He further writes that figured or flowered muslins called “Jamdanis” are the best products of Bengal. These are literally work of cotton brocades, the pattern or flower being formed by spools Bengal carrying special threads of cotton, silk, or gold that are thrust by the hand within the warp, and are thus supplementary to the weft. It would take many pages to describe the chief designs met with ; it must suffice to say that they are strongly Persian in feeling and conception. The fabric is usually grey cotton, ornamented with blue-black designs, or occasionally with brightly coloured cottons, and gold or silver wire. When made in the form of saris the ends have large bold corner-pieces. Dacca is the most famous centre for jamdanis.
Coloured saris with brightly coloured (jamdani) flowers are produced at Santipur In Nadia District, and elsewhere in Bengal, and are sold extensively at Howrah; the coloured saris of Tippera also deserve mention.

Parvathy Baul

The name is a fusion of two cultures, two art forms.  The proper name Parvathy belongs to south India and the suffix is the title of the wandering mystic minstrels from Bengal. Actually the real name of the girl is Moushami and she belongs to Bengali Brahmin family. Bauls philosophy is that like the end result, journey is equally important. They don’t need any instruments or the usual rules controlling the songs. They sing what comes from the heart without any care  of anything else.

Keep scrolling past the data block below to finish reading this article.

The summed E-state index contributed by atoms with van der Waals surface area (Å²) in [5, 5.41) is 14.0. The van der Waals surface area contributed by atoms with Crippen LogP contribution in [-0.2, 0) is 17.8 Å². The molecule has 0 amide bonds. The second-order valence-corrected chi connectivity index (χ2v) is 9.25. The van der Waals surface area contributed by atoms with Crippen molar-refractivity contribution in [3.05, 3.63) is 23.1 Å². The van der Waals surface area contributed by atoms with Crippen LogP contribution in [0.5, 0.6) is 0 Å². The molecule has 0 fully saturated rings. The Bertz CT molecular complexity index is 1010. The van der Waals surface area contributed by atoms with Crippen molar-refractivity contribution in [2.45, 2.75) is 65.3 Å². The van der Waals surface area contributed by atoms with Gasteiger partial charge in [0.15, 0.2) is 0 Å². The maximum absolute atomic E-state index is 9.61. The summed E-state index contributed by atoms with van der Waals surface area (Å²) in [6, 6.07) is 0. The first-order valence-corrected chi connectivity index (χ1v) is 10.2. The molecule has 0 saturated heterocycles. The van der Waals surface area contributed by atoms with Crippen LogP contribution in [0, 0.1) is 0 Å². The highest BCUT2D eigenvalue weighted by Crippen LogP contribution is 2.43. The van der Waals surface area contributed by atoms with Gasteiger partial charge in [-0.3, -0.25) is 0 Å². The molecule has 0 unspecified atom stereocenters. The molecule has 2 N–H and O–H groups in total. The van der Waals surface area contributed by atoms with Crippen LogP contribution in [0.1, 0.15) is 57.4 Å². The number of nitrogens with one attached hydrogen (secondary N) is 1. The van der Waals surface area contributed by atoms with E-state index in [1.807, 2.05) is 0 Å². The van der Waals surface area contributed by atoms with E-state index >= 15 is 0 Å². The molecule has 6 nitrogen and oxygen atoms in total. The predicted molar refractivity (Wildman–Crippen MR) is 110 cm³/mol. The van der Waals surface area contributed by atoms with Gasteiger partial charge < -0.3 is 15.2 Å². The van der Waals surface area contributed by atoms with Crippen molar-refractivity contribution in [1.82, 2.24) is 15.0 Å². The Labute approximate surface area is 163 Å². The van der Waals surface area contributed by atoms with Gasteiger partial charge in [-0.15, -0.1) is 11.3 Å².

When she was a student, she happened to listen to a Baul singing in the compartment of the train she was traveling in. That was the beginning of transformation towards Baul music. The result is that she began living with the Bauls and adopted them as her family.

Kerala resembles Bengal in few things like communism, literacy and greenery. The resemblance does not too far though. While Kerala has been stable politically, the Bengal has dipped down economically and industrially thanks to the policies of communism which took the state as their own personal property and destroyed the industry ruthlessly.

Moushami’s mind was not at rest. It was longing for expanding the art repertoire. She traveled from Bengal to Kerala in this quest. She met the puppeteer and photographer Ravi Gopalan Nair, who became her soulmate and partner in creating the fusion of art of Kerala and Baul music. She was rechristened as Parvathy Baul.

She is now considered as the leading Baul singer of the country. She dresses like the Bauls. She makes trips to her home state to attend the Baul functions. Recently she participated in the “Aman Ki Asha” a joint peace effort by leading newspaper publishers namely Times of India and Jang of Pakistan. The functions in which artists from both countries performed at different venues across India and Pakistan.

Pakistan’s popular folk singer Arif Lohar and India’s baul singer, Parvathy, sang at the Aman Ki Asha Concert at Chowmallat Palace in Hyderabad on January 22, 2010.

For more details about Parvathy click here.